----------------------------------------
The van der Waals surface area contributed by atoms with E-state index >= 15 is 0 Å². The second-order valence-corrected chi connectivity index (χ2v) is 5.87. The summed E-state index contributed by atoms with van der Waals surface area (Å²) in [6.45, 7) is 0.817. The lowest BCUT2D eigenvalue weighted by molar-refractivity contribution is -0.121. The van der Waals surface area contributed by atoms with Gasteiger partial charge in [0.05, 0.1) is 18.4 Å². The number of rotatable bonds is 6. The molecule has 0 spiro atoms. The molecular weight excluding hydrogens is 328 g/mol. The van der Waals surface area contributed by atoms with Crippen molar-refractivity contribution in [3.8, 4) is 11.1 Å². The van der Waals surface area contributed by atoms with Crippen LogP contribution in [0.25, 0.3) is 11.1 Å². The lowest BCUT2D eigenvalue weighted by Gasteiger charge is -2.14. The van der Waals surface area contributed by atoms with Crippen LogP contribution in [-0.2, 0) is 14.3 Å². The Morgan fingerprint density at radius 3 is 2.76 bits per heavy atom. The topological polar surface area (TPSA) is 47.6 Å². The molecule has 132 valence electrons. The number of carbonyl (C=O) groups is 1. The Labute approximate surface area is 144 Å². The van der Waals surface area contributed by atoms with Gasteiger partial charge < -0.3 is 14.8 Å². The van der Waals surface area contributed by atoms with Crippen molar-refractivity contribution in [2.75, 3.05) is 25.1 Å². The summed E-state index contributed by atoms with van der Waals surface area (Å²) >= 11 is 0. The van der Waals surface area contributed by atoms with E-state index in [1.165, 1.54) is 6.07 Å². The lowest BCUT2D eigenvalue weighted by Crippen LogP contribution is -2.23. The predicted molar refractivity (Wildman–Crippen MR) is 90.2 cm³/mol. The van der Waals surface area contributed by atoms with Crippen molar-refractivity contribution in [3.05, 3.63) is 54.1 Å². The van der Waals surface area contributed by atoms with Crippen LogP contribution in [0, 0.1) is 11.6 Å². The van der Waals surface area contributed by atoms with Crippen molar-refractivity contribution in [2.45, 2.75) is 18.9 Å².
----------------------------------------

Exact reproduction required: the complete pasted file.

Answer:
The van der Waals surface area contributed by atoms with E-state index >= 15 is 0 Å². The second-order valence-corrected chi connectivity index (χ2v) is 5.87. The summed E-state index contributed by atoms with van der Waals surface area (Å²) in [6.45, 7) is 0.817. The lowest BCUT2D eigenvalue weighted by molar-refractivity contribution is -0.121. The van der Waals surface area contributed by atoms with Gasteiger partial charge in [0.05, 0.1) is 18.4 Å². The number of rotatable bonds is 6. The molecule has 0 spiro atoms. The molecular weight excluding hydrogens is 328 g/mol. The van der Waals surface area contributed by atoms with Crippen molar-refractivity contribution in [3.8, 4) is 11.1 Å². The van der Waals surface area contributed by atoms with Crippen LogP contribution in [0.25, 0.3) is 11.1 Å². The lowest BCUT2D eigenvalue weighted by Gasteiger charge is -2.14. The van der Waals surface area contributed by atoms with Crippen LogP contribution in [-0.2, 0) is 14.3 Å². The Morgan fingerprint density at radius 3 is 2.76 bits per heavy atom. The topological polar surface area (TPSA) is 47.6 Å². The molecule has 132 valence electrons. The number of carbonyl (C=O) groups is 1. The Labute approximate surface area is 144 Å². The van der Waals surface area contributed by atoms with Gasteiger partial charge < -0.3 is 14.8 Å². The van der Waals surface area contributed by atoms with Crippen molar-refractivity contribution in [2.75, 3.05) is 25.1 Å². The summed E-state index contributed by atoms with van der Waals surface area (Å²) >= 11 is 0. The van der Waals surface area contributed by atoms with E-state index in [1.165, 1.54) is 6.07 Å². The lowest BCUT2D eigenvalue weighted by Crippen LogP contribution is -2.23. The predicted molar refractivity (Wildman–Crippen MR) is 90.2 cm³/mol. The van der Waals surface area contributed by atoms with Crippen molar-refractivity contribution in [3.05, 3.63) is 54.1 Å². The van der Waals surface area contributed by atoms with Crippen LogP contribution in [0, 0.1) is 11.6 Å². The van der Waals surface area contributed by atoms with Crippen molar-refractivity contribution in [2.45, 2.75) is 18.9 Å².